Mountain biking entails the sport of riding bicycles off-road, often over rough terrain, whether riding specially equipped mountain bikes or hybrid road bikes. Most mountain bikes share similar characteristics that underscore durability and performance in rough terrain: wide, knobby tires, large frame tubing, front fork or dual suspension shock absorbers. The durability factor means a far heavier bicycle weight to rider ratio than their road touring cousins.
Mountain biking is broken down into four categories: cross country, downhill, freeride, and trials/street riding. Each has differing levels of safety-consciousness with different types of mountain bikes and riding gear. A combination sport named mountain bike orienteering adds the skill of map navigation to mountain biking.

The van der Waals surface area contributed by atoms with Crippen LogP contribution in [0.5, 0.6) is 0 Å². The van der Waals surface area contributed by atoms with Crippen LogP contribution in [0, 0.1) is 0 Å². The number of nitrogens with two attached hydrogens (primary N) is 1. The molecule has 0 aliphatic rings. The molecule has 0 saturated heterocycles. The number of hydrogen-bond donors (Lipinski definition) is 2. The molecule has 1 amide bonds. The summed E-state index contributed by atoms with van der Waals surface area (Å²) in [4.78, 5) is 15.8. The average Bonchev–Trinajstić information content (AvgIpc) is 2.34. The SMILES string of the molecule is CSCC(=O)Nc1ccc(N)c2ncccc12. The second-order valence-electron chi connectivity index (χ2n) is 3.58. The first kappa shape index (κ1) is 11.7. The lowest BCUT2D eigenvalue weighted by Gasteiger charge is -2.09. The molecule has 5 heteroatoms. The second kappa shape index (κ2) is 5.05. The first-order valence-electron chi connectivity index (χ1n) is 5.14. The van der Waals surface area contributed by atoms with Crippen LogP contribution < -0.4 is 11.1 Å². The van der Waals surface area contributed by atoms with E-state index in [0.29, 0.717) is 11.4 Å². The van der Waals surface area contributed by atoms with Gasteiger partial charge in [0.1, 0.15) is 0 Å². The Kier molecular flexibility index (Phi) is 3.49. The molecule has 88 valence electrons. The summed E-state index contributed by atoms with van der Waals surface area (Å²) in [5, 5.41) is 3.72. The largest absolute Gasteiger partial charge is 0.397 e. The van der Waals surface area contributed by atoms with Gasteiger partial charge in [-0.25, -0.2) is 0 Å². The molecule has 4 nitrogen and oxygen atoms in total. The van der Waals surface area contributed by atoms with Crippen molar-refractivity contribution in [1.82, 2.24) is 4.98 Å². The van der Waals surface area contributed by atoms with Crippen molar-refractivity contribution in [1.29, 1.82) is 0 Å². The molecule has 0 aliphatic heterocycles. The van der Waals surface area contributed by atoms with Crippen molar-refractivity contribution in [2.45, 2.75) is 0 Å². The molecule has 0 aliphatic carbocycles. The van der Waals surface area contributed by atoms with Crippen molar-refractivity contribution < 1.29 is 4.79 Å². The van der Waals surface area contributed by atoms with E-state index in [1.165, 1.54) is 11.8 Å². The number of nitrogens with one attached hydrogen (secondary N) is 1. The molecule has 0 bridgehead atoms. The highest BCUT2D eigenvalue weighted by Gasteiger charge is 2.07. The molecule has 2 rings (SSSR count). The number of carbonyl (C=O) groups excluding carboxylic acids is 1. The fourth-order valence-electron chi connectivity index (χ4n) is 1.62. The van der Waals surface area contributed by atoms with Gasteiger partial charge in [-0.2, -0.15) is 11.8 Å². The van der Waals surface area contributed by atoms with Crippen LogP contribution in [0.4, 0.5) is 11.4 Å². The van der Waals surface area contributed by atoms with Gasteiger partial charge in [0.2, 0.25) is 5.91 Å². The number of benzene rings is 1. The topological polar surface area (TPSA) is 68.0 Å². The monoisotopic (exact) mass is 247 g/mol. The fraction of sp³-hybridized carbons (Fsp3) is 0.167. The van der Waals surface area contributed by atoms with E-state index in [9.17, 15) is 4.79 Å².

This individual sport requires endurance, bike handling skills and self-reliance, and can be performed almost anywhere from a back yard to a gravel road, but the majority of mountain bikers ride off-road trails, whether country back roads, fire roads, or singletrack (narrow trails that wind through forests, mountains, deserts, or fields). There are aspects of mountain biking that are more similar to trail running than regular bicycling. Because riders are often far from civilization, there is a strong ethic of self-reliance in the sport. Riders learn to repair their broken bikes or flat tires to avoid being stranded miles from help. This reliance on survival skills accounts for the group dynamics of the sport. Club rides and other forms of group rides are common, especially on longer treks.